Auto show history, from horses to Hitler
Detail of an automatic gear shifter in a new, modern car. Modern car interior with close-up of automatic transmission and cockpit background
When the first auto shows were held in Toronto, most people arrived in horse-drawn carriages. For many, their first encounter with a car was at the Canadian National Exhibition in 1897.
Five years later, the CNE introduced a Transportation Building, where cars were displayed alongside streetcars, railway exhibits and carriages. Brands on display included Thomas, Autocar, Stevens-Duryea, Packard and Peerless.
A new building went up in 1909 to replace the old one, destroyed by fire, but by 1911, everything on display was self-propelled: the horseless carriage had replaced the horse. The display was named the National Motor Show in 1916 and, before long, was bursting at the seams. The answer was a new Automotive Building, constructed in 1929.
Since the CNE was in late summer, before most of next year’s new models were available, auto shows were also held at the Toronto Armouries. Similar in concept to today’s Canadian International Auto Show (CIAS), these gave people a chance to see what was coming for the next model year.
Before television and the Internet, many Ex visitors were seeing things for the first time, and the contents of the Automotive Building were no exception. Over the years, the show presented a “first look” at Volkswagen and Porsche, at Sir Malcolm Campbell’s record-setting Bluebird, the half-car/half-boat Amphicar, and a gold-trimmed 1950 Chevrolet valued at more than $30,000.
The Grandstand was also the place to be for automotive fans, with such features as racing, “auto polo,” and daredevil drivers who flew off ramps, drove on two wheels and even smashed into each other. Perhaps the best-known were the Hell Drivers, who performed from 1948 until 1972.
An antique car rally was first held in 1953, winding its way through the fair. Classic cars would continue to draw crowds over the years, including cars used for Royal Family visits in 1939 and 1959, and, in 1947, Hitler’s armoured limousine.
The National Motor Show ended in 1967 and, for a while, Toronto had no auto show at all. It was up to TADA, the Toronto Automobile Dealers Association, to set the stage for a comeback in 1974. The new venue was the International Centre in Mississauga, which hosted the show until 1985.
“In 1986, the show moved downtown to the brand new Metro Toronto Convention Centre’s north building,” recalls Tom Tonks, general manager of the CIAS. “That’s all that was on the site at the time. It moved because it was a better location in the downtown core and, even though the International Centre advertised free parking, there was more parking downtown than there was out there. There was a huge lot that is now the CBC building across the road, and that was all parking.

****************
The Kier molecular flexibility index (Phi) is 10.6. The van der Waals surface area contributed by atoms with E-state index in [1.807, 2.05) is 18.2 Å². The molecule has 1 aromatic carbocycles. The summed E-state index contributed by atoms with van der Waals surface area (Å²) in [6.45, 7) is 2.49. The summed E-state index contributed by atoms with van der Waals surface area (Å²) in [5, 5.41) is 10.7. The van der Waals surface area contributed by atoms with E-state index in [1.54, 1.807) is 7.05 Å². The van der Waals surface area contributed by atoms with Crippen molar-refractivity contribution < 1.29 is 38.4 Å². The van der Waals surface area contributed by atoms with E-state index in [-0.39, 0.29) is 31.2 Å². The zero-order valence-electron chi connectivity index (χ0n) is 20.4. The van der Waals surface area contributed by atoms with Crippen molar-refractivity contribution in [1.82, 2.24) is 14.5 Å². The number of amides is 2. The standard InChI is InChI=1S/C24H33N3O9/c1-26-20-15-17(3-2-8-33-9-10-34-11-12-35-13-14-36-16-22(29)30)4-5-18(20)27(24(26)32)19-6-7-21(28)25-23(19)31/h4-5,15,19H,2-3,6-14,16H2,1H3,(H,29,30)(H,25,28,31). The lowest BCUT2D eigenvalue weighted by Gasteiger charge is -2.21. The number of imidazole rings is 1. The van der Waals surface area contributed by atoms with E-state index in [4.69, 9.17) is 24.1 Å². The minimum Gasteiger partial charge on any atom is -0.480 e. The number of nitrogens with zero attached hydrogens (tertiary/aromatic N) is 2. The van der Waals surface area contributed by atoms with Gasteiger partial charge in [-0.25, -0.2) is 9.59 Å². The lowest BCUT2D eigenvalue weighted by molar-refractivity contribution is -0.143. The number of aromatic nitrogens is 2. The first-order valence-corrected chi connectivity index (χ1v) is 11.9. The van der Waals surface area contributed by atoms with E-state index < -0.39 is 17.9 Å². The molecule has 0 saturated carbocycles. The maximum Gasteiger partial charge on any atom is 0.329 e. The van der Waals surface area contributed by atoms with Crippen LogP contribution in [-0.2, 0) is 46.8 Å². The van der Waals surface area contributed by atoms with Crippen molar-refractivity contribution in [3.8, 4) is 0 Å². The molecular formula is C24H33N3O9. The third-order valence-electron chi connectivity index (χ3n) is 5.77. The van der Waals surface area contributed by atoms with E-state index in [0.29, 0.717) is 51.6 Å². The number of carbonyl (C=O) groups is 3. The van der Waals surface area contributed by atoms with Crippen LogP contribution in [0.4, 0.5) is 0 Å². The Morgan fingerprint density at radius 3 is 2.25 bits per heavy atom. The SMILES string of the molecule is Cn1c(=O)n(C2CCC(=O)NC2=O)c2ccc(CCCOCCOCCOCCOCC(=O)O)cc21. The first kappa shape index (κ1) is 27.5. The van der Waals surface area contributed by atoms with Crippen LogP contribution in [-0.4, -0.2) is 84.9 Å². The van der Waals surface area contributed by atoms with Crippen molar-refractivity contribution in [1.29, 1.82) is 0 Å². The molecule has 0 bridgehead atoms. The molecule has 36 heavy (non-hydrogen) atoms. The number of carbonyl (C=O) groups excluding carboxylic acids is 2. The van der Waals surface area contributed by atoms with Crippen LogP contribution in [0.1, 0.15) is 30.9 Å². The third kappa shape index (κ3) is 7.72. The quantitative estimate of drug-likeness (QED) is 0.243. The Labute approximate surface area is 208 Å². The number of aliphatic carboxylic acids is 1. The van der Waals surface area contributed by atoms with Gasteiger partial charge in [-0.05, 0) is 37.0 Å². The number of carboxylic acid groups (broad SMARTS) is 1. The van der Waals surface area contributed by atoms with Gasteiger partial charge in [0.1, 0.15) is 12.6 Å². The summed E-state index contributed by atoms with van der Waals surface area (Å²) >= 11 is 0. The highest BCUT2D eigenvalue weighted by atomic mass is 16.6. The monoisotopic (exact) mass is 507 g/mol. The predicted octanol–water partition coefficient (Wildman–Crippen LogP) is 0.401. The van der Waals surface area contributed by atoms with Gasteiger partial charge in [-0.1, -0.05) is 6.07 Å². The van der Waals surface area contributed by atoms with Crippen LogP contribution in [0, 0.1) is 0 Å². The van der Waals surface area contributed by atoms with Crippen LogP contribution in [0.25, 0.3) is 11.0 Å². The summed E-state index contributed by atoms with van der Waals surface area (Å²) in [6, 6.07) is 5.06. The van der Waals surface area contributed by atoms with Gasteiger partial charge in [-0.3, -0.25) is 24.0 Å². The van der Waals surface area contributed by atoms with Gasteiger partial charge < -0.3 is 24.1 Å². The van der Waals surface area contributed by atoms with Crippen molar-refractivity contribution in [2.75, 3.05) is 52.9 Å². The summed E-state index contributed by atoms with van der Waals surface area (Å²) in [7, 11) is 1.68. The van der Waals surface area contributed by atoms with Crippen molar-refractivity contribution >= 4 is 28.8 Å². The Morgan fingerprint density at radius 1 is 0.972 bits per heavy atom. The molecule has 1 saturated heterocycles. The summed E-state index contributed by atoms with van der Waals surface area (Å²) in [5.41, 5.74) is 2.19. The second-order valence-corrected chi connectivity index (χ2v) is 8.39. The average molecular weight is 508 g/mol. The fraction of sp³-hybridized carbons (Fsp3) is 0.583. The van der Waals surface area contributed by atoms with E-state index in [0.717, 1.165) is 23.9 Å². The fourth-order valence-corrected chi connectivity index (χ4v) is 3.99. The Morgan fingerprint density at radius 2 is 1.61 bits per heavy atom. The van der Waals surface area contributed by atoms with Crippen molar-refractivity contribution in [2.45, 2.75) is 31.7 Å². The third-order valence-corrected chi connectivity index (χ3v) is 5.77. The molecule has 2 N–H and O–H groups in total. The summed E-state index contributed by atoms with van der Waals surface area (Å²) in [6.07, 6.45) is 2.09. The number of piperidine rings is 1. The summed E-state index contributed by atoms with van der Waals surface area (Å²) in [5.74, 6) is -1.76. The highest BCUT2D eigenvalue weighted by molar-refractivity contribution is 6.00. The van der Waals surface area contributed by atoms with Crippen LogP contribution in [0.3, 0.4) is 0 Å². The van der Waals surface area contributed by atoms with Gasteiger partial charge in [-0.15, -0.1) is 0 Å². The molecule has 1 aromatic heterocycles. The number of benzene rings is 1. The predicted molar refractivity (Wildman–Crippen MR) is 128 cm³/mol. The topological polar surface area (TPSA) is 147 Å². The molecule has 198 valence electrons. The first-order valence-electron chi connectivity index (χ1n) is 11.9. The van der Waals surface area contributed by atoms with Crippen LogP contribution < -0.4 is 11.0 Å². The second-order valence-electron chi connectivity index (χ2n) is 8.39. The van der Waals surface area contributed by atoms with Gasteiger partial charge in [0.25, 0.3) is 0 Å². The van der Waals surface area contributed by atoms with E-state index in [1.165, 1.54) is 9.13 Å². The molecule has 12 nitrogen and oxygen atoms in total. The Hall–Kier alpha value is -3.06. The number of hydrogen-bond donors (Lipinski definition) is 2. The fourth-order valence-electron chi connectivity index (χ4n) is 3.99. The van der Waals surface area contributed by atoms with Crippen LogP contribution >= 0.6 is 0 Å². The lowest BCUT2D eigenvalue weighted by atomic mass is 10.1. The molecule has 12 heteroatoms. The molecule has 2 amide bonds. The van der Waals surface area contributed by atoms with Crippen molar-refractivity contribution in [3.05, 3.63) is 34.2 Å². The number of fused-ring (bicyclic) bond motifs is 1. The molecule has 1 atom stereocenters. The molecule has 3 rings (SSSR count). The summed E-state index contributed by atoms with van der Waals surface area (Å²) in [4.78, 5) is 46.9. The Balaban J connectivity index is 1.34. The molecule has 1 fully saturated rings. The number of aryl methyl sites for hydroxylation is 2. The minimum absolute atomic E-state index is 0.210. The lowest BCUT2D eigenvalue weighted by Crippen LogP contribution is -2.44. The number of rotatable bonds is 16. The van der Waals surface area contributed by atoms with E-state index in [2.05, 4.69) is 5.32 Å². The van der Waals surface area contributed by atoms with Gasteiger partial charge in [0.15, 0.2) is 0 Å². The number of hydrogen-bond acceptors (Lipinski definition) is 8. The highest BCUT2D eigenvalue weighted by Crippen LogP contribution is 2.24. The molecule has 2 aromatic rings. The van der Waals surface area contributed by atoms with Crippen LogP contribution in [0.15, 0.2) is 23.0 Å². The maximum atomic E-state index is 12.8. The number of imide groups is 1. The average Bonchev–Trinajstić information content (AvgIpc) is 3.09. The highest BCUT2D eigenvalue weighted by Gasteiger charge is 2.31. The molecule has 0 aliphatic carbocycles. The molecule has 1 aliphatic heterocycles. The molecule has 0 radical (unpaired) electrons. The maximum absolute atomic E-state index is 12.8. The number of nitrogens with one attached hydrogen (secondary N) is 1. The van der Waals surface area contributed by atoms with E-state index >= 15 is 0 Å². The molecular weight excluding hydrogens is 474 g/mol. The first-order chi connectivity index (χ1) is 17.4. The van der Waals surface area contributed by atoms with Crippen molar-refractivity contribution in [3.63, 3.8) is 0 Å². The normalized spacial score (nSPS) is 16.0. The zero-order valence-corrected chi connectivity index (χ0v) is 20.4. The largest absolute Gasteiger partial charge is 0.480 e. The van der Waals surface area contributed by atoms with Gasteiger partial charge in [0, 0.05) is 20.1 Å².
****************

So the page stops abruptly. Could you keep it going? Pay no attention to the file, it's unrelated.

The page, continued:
“To the south there was nothing, because Bremner didn’t exist, and the Rogers Centre didn’t exist. But the most important thing was that there was Union Station, the GO train and the TTC subways, as well as all that parking. Public transit to the International Centre is difficult.”
The opening of the SkyDome and the Convention Centre’s south building allowed for expansion. From 1991 to 1998, the show used all three buildings, but scaled back in 1998 to the Convention Centre alone. When the show gained international status in 2001 and manufacturers wanted more space, the SkyDome/Rogers Centre returned until 2008.
In 1991, classic cars finally returned to the show. “There were 30 cars, locally sourced and done as a chronology of the automobile,” says Richard Pickering, who curated the show. “It started with a Model T, and included a Ferrari GTB/4 that had been built for Omar Sharif.”
The classics proved so popular that the display grew to 3,250 square metres the following year and featured six cars from the Indy 500 Museum, including A.J. Foyt’s winner from 1961. In 1993, the cars on display were worth $12 million, including two LeMans winners and a bevy of 1930s French cars.
“We were unloading a Talbot Lago worth about $1.5 million late at night, and a tie-down buckle caught it and scratched the fender,” Pickering recalls. “I called RM Restorations, and they came and got it, laser-matched the colour, fixed it, and brought it back two hours before VIP night opened.”
Classic cars are still on display at the CIAS, including the Cruise Nationals, which began in 2004 to showcase cars that owners regularly drive and, in some cases, build in their garages.
It’s all part of the celebration of the automobile, and one that, in one form or another, Torontonians have enjoyed for more than a century.